Tuesday, February 25, 2020

Last of the Mohicans: Beyond the battlefield

Historical battle scenes in the biggest movies usually go for the huge visuals, and spectacle over everything, which invariably means you have two masses of heavily armed blokes charging into each other's faces and hacking away the arms and legs of the other side until only one is left standing.

But one of the best battle scenes ever put on film breaks all of those rules. It comes a fair way into Michael Mann's 1992 adaption of Last of the Mohicans, when the retreating English army is attacked by Mugua's warriors along a grassy road as they flee a surrendered fort. It's a sudden, bloody affair in the green wilds of a young America.

And it's not a big historically important battle that decides the status of nations. It's just a skirmish in the grand scheme of things. Nobody is changing history or anything like that, and it's something that would only feature as a footnote in any textbooks

But the personal stakes are as high as they get for the participants, with Magua's massive war party out for vengeance, and their English counterparts just fighting to survive. And the staging of the whole thing is superb, with a quiet, strange opening - a lone warrior coming out of nowhere and disappearing again - before suddenly exploding into mass carnage.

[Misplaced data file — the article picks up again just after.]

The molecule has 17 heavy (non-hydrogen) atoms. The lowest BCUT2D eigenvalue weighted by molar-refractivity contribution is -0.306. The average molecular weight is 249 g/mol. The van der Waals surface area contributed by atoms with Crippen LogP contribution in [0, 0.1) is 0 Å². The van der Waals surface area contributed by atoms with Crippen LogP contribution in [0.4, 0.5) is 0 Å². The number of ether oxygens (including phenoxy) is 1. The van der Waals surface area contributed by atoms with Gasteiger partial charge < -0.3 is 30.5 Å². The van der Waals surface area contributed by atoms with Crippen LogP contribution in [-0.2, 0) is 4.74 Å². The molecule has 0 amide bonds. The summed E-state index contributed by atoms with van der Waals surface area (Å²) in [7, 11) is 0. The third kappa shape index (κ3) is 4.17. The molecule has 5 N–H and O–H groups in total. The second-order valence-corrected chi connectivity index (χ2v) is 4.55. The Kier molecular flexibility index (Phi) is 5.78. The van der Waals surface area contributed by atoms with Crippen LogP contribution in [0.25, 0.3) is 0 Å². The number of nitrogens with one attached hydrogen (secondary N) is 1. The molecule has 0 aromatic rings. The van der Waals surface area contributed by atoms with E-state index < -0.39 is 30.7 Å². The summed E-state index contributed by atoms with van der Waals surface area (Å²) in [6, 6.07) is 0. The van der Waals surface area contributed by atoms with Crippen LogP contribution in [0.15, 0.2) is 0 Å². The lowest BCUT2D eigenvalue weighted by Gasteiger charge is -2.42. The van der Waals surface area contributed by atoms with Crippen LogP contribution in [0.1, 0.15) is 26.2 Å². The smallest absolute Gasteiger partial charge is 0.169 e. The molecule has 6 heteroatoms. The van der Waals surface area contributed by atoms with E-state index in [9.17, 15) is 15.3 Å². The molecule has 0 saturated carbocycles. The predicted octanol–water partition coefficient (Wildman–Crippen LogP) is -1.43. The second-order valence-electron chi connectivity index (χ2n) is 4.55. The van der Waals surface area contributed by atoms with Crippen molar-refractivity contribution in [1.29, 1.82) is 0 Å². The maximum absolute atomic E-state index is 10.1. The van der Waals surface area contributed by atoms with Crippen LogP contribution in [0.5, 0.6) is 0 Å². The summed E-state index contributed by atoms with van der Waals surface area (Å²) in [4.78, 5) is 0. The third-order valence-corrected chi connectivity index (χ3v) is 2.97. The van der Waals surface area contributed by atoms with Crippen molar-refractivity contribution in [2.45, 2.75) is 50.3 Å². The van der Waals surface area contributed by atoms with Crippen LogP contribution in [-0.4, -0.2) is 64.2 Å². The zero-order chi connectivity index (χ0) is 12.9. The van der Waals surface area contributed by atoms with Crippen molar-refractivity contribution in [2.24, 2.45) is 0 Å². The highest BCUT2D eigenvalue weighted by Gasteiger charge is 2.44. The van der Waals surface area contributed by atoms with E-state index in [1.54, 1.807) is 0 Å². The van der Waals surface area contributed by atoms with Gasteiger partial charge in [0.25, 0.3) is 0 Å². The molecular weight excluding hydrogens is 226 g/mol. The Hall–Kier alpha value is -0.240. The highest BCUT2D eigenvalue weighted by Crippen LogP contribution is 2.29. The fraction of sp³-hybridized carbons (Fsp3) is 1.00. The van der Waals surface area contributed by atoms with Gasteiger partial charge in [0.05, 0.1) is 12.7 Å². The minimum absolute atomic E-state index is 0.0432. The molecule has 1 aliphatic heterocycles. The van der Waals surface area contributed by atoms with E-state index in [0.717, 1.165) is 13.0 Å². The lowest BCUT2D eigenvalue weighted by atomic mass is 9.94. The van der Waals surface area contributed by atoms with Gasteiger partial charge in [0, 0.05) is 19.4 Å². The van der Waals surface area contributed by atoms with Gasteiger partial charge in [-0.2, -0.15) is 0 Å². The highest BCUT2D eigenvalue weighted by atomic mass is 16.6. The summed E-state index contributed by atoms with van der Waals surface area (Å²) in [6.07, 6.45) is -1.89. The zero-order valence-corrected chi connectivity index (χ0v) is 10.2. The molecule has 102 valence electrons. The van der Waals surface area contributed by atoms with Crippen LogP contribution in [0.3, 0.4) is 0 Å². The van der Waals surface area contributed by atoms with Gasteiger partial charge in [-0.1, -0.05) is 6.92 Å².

And as crazy as things get, you never lose the main characters, who aren't there to win the battle, or even really take sides. Their English comrades have turned on them for daring to suggest that family is more important that country, and they have no love for Magua's people, they just want to survive.

So instead of charging at the enemy, they travel through the battle at a side angle, with the relentless efficiency of the movement of Hawkeye, Chingachgook and Uncas translated across the chaos of the open battlefield. They're just focused on their goal, and taking down any fool that gets in their way.

And the confusion of the opening stages carries through to an undecided outcome - the main characters all abandon the field of battle to row their way to freedom, and hide under a waterfall to make big speeches about surviving. The skirmish ends somewhere far in the background of the main story.

But none of that matters, because the fighting is so personal, and so focused on these few warriors and women, caught up in the havoc of history. That makes it so much bigger than the biggest army maneuvers, and more thrilling than a thousand cavalry charges.

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